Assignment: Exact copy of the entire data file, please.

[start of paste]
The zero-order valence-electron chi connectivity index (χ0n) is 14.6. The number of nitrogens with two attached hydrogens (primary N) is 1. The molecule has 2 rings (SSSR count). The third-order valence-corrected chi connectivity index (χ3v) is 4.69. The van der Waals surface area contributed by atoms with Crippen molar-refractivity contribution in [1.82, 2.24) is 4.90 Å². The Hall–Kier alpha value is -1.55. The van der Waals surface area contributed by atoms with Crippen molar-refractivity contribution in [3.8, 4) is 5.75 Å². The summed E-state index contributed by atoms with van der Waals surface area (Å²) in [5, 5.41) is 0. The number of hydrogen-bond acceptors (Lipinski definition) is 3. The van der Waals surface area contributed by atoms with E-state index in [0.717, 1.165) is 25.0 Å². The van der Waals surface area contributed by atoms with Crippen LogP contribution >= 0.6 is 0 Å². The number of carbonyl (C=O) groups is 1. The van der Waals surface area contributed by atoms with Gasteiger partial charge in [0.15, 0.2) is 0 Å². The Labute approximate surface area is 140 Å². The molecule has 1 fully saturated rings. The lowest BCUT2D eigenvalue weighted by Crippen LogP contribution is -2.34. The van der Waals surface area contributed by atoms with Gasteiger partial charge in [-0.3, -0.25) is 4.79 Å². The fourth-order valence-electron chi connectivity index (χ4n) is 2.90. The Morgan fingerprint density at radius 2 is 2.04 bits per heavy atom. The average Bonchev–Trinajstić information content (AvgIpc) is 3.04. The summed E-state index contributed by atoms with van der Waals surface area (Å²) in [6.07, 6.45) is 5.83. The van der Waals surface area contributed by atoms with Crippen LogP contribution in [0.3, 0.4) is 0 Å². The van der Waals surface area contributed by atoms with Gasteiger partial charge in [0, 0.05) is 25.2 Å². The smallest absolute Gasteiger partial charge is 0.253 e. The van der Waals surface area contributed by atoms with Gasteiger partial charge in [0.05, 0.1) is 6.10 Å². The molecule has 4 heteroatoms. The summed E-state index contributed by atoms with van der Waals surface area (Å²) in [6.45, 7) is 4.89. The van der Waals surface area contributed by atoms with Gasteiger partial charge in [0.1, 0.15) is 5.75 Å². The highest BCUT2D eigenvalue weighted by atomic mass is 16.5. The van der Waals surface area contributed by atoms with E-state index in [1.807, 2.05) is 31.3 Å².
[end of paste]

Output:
The zero-order valence-electron chi connectivity index (χ0n) is 14.6. The number of nitrogens with two attached hydrogens (primary N) is 1. The molecule has 2 rings (SSSR count). The third-order valence-corrected chi connectivity index (χ3v) is 4.69. The van der Waals surface area contributed by atoms with Crippen molar-refractivity contribution in [1.82, 2.24) is 4.90 Å². The Hall–Kier alpha value is -1.55. The van der Waals surface area contributed by atoms with Crippen molar-refractivity contribution in [3.8, 4) is 5.75 Å². The summed E-state index contributed by atoms with van der Waals surface area (Å²) in [5, 5.41) is 0. The number of hydrogen-bond acceptors (Lipinski definition) is 3. The van der Waals surface area contributed by atoms with E-state index in [0.717, 1.165) is 25.0 Å². The van der Waals surface area contributed by atoms with Crippen LogP contribution >= 0.6 is 0 Å². The number of carbonyl (C=O) groups is 1. The van der Waals surface area contributed by atoms with Gasteiger partial charge in [0.15, 0.2) is 0 Å². The Labute approximate surface area is 140 Å². The molecule has 1 fully saturated rings. The lowest BCUT2D eigenvalue weighted by Crippen LogP contribution is -2.34. The van der Waals surface area contributed by atoms with Gasteiger partial charge in [-0.3, -0.25) is 4.79 Å². The fourth-order valence-electron chi connectivity index (χ4n) is 2.90. The Morgan fingerprint density at radius 2 is 2.04 bits per heavy atom. The average Bonchev–Trinajstić information content (AvgIpc) is 3.04. The summed E-state index contributed by atoms with van der Waals surface area (Å²) in [6.07, 6.45) is 5.83. The van der Waals surface area contributed by atoms with Crippen LogP contribution in [0.3, 0.4) is 0 Å². The van der Waals surface area contributed by atoms with Gasteiger partial charge in [0, 0.05) is 25.2 Å². The smallest absolute Gasteiger partial charge is 0.253 e. The van der Waals surface area contributed by atoms with Gasteiger partial charge in [0.05, 0.1) is 6.10 Å². The molecule has 4 heteroatoms. The summed E-state index contributed by atoms with van der Waals surface area (Å²) in [6.45, 7) is 4.89. The van der Waals surface area contributed by atoms with Gasteiger partial charge in [0.1, 0.15) is 5.75 Å². The highest BCUT2D eigenvalue weighted by atomic mass is 16.5. The van der Waals surface area contributed by atoms with E-state index in [1.807, 2.05) is 31.3 Å².